In an echoey chapel, on creaky pews, you could hear if anyone in the audience moved a muscle during the moments of silence which punctuate this operatic drama. Not a single person did. Such is the quality of this production of The Corridor. The cast, the crew and the musical players keep the audience absolutely riveted from the outset and throughout.
In Greek mythology, after Eurydice is bitten by a snake on the day she is wedded to Orpheus, he goes to Hades to bring her back from the dead. He is allowed to do so on the sole condition that at no point on the return he turns back to look at his bride. The Corridor captures the scene where, near the end of their homecoming, Orpheus turns and looks.
Traditionally the telling of this myth focuses on the Orpheus’ grief and despair at losing his beloved for a second time. Sean Kelly’s self-professed feminist reading of this narrative however grants Eurydice the license to demand better of her husband. The emphasis placed on Eurydice’s discontent in this production is striking; far from inducing a shared despair, Orpheus’ failure elicits an abject scorn that makes for intriguing drama.
You cannot help but notice the shift in tone upon entering New College chapel before taking your seats for The Corridor. The musicians wandering as shades of Hades, the Greek underworld, the rear wall of shadowy angels and the lone harp at the end of the nave give the distinct impression that what you’re about to see is a serious spectacle of operatic drama.
Hannah McDemott’s performance as Eurydice is genuinely outstanding. From the opening note she commands the audiences attention and delivers some stunning arias throughout. Truly hair-raising on a number of occasions, she thrives in her ambitious role. Her spoken parts are no less gripping, embodying the anger with which her character is filled with heart-felt acting and delivery.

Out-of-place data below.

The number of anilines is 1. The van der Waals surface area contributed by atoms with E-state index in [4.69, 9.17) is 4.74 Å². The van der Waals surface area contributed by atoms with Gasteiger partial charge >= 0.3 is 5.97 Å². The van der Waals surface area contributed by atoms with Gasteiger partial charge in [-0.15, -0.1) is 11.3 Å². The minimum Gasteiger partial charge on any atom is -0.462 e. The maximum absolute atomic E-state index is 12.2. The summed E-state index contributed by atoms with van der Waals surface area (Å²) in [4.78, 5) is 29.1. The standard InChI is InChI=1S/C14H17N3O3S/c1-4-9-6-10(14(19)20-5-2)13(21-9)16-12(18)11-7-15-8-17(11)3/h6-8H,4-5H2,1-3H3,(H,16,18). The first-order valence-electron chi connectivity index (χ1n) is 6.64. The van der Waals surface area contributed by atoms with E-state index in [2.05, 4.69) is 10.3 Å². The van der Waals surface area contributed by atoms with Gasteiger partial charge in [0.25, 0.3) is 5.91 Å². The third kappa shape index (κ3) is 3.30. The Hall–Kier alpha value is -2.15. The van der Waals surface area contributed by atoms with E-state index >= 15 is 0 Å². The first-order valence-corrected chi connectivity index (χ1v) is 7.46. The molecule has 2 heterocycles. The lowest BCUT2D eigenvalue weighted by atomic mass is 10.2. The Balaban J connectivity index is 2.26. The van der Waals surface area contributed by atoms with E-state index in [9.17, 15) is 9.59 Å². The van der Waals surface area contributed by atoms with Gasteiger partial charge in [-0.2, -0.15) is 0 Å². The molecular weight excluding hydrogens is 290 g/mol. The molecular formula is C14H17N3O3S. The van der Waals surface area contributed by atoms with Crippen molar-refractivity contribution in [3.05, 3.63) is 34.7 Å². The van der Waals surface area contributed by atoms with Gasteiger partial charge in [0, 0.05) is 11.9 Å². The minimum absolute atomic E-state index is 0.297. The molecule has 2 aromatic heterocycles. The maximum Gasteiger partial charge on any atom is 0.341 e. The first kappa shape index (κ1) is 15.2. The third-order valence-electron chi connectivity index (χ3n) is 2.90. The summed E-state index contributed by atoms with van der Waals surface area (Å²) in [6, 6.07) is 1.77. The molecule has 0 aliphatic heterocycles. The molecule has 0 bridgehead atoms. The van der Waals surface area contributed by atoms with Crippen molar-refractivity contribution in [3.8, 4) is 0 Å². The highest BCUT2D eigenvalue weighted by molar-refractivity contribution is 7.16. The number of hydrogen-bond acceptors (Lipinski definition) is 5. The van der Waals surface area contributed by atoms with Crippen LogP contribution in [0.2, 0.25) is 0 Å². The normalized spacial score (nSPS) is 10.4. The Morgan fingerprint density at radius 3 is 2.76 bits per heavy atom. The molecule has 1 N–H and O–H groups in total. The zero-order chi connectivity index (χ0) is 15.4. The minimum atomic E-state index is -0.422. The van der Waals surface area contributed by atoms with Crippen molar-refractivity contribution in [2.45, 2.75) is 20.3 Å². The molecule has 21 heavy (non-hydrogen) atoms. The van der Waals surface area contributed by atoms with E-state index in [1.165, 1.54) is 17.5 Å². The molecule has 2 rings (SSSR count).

Likewise, Harry O’Neil’s delivery of Orpheus was very good. Hearing his sorrowful tenor resonate in the vast space, he is not too hard to believe when he professes to have ventured to the gates of Hades and ‘unlocked the place with song.’ Overall both performers carried the show brilliantly, an extraordinary feat given that it was just those two singing for nearly an hour.
Using the nave of New College chapel as the physical stage for the corridor between Hades and earth was a masterstroke. For such a huge, high-ceilinged space it was mesmerisingly intimate. Every movement, every emotion in the players’ faces was immediately visible, literally touching distance away from the front row. What’s more Seb Dows-Miller and Sarah Wallace’s lighting setup fully realised the dramatic potential of the chapel. The back wall of angelic statues washed blue and scored with deep shadows set a domineering, ghostly backdrop for the production. At the foot of this great wall, a solo harpist (Aoife Miralles) divides the land of the living and the underworld, plucking up tension and stirring the action throughout.
I could not recommend this performance more highly. The setting makes it different from any other production you are likely to see. Furthermore, the vocal and musical talent of the players and cast make this show one not to be missed